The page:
Cysts of Myxobolus pendula from the gill arch of creek chub (Semotilus atromaculatus) were examined at various stages of development using light and electron microscopy. The subepithelial host connective tissue underwent dramatic changes, including degradation and remodelling of collagen and vascularisation, in response to the infection. Inflammatory cells lay in a fluid-filled space beneath the host's connective tissue and surrounded a distinctive parasite-derived matrix, composed of collagen fibril bundles embedded in cellular processes of the underlying secretory cells. This collagen matrix was resistant to degradation and invasion by leukocytes. Secretion of a matrix by M. pendula as a structural support, and a protective barrier against the host inflammatory cells is a novel observation for cyst-forming Myxosporea.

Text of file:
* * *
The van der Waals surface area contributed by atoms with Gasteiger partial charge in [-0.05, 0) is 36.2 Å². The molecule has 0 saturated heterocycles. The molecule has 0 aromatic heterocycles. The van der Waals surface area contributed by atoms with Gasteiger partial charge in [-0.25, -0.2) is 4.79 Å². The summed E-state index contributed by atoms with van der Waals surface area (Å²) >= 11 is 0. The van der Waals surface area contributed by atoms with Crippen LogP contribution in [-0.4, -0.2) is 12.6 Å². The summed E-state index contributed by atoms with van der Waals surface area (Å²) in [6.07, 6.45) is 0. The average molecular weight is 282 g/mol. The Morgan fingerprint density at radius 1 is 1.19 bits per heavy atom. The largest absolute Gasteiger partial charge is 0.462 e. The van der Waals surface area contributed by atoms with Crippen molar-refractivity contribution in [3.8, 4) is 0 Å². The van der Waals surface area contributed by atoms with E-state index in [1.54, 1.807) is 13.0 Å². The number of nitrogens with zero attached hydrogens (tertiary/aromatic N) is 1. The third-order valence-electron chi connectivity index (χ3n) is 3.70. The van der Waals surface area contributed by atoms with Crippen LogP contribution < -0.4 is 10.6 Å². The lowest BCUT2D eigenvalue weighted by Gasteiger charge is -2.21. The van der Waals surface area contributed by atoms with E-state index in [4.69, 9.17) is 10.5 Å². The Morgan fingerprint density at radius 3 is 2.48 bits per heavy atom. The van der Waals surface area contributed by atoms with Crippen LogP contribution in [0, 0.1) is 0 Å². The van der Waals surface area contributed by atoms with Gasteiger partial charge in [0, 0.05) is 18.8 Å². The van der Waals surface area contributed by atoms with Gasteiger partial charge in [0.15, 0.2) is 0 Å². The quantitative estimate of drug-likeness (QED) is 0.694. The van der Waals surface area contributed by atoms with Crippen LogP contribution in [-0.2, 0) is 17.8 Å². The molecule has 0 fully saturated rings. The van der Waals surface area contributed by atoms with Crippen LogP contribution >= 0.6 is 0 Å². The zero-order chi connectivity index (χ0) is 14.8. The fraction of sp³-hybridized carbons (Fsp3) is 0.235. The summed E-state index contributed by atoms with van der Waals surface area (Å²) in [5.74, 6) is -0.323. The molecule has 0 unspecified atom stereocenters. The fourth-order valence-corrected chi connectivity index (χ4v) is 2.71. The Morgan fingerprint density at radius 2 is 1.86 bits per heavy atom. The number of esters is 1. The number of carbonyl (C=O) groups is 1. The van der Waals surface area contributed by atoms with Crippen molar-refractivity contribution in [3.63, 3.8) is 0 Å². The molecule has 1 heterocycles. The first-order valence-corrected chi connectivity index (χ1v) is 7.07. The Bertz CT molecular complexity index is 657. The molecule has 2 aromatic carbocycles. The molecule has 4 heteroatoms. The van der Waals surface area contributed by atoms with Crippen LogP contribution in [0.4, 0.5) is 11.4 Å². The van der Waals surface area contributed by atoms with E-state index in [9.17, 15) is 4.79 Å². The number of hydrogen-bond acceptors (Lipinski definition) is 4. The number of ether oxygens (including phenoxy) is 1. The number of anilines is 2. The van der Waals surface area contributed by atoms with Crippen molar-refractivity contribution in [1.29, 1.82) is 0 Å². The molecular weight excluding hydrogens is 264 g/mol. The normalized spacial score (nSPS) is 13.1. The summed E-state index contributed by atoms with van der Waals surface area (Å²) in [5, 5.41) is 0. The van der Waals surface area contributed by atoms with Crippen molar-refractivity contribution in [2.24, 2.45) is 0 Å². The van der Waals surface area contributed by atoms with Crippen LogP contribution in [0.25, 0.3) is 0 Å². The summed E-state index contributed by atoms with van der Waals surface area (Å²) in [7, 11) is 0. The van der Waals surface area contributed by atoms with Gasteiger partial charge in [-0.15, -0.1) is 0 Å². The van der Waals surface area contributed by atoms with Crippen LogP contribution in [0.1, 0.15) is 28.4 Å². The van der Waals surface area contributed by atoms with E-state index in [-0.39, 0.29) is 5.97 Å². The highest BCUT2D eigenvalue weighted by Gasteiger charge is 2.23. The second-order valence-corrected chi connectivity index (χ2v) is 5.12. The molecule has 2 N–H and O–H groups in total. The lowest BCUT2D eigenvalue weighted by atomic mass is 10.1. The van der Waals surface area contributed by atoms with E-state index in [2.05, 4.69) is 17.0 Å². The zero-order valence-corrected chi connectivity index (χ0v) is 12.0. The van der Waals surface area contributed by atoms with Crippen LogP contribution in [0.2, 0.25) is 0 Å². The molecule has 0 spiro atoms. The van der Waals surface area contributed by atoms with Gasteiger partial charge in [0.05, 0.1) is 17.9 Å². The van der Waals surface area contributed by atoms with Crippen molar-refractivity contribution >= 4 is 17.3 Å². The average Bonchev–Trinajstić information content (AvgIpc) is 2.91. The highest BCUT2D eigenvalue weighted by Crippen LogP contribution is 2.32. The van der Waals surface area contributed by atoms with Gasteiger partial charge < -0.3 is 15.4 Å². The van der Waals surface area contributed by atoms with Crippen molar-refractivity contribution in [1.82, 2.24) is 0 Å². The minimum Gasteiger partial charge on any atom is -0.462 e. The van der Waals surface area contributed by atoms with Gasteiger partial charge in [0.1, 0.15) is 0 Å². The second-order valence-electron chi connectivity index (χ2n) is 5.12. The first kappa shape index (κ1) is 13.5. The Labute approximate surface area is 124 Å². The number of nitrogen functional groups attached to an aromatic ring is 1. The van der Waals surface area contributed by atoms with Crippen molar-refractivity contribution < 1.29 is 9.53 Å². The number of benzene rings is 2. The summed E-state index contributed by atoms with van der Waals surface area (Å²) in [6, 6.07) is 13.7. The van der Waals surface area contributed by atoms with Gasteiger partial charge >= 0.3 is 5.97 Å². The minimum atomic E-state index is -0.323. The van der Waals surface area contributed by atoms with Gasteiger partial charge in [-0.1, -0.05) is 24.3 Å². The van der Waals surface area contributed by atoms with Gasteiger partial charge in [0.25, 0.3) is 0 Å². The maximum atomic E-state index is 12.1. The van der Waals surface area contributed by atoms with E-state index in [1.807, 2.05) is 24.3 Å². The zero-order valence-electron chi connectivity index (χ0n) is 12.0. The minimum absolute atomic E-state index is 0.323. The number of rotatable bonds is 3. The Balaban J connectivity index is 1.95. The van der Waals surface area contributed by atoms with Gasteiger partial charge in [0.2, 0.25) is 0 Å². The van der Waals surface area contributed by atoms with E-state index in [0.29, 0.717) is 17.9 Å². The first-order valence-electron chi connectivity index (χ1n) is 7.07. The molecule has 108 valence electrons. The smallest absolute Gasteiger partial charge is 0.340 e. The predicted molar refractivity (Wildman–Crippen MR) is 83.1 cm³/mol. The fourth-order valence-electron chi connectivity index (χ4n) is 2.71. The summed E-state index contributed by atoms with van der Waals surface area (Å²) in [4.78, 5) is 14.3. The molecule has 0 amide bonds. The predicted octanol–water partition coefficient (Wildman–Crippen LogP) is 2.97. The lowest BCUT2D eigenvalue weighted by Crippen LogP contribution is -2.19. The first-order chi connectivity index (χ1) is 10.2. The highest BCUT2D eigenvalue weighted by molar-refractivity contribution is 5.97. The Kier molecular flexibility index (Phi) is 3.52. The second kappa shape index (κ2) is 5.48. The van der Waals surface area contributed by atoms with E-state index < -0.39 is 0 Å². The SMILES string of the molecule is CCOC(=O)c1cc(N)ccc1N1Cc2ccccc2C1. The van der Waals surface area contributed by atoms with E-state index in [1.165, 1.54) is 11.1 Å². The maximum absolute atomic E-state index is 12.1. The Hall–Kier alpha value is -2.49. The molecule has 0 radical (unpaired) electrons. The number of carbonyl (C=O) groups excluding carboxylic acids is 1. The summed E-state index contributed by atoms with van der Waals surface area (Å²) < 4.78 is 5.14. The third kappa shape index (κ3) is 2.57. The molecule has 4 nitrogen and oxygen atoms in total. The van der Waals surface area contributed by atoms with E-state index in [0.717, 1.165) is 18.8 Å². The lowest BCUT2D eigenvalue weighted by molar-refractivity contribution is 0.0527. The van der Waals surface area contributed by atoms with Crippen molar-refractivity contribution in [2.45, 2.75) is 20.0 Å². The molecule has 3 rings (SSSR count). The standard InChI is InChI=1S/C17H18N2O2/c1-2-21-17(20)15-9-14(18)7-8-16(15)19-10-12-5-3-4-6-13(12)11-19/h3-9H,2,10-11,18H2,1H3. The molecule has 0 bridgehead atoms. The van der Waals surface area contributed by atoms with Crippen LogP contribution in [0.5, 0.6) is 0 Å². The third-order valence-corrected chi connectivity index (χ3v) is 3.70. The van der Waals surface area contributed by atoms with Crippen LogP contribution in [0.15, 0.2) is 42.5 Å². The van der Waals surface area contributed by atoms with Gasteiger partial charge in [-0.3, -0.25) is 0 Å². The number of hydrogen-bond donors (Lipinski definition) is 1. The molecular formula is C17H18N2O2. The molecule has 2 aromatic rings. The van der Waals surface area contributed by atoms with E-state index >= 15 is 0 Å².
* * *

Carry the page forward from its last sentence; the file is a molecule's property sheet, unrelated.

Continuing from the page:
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Vol. 49 • No. 2